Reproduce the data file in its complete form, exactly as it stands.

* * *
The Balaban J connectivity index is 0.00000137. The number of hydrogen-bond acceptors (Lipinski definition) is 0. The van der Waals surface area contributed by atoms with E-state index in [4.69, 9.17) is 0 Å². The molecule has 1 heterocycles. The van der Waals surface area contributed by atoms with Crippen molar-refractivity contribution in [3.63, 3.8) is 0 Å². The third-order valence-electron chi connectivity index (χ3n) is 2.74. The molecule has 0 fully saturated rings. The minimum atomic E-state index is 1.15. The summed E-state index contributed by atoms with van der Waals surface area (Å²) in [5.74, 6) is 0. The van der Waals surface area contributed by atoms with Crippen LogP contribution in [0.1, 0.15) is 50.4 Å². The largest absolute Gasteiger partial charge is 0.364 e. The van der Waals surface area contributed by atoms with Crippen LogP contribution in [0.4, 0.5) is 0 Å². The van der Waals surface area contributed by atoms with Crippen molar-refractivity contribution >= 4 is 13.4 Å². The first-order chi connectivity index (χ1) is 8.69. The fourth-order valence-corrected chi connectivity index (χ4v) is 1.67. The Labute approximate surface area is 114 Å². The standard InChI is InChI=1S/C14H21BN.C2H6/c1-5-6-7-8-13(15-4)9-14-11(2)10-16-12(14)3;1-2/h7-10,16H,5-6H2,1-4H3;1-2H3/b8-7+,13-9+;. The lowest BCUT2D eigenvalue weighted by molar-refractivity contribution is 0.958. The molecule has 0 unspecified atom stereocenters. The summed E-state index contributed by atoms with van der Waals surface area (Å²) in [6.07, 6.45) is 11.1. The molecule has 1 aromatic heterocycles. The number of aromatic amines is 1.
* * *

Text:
The Balaban J connectivity index is 0.00000137. The number of hydrogen-bond acceptors (Lipinski definition) is 0. The van der Waals surface area contributed by atoms with E-state index in [4.69, 9.17) is 0 Å². The molecule has 1 heterocycles. The van der Waals surface area contributed by atoms with Crippen molar-refractivity contribution in [3.63, 3.8) is 0 Å². The third-order valence-electron chi connectivity index (χ3n) is 2.74. The molecule has 0 fully saturated rings. The minimum atomic E-state index is 1.15. The summed E-state index contributed by atoms with van der Waals surface area (Å²) in [5.74, 6) is 0. The van der Waals surface area contributed by atoms with Crippen LogP contribution in [0.1, 0.15) is 50.4 Å². The largest absolute Gasteiger partial charge is 0.364 e. The van der Waals surface area contributed by atoms with Crippen LogP contribution in [0.4, 0.5) is 0 Å². The van der Waals surface area contributed by atoms with Crippen molar-refractivity contribution >= 4 is 13.4 Å². The first-order chi connectivity index (χ1) is 8.69. The fourth-order valence-corrected chi connectivity index (χ4v) is 1.67. The Labute approximate surface area is 114 Å². The standard InChI is InChI=1S/C14H21BN.C2H6/c1-5-6-7-8-13(15-4)9-14-11(2)10-16-12(14)3;1-2/h7-10,16H,5-6H2,1-4H3;1-2H3/b8-7+,13-9+;. The lowest BCUT2D eigenvalue weighted by molar-refractivity contribution is 0.958. The molecule has 0 unspecified atom stereocenters. The summed E-state index contributed by atoms with van der Waals surface area (Å²) in [6.07, 6.45) is 11.1. The molecule has 1 aromatic heterocycles. The number of aromatic amines is 1.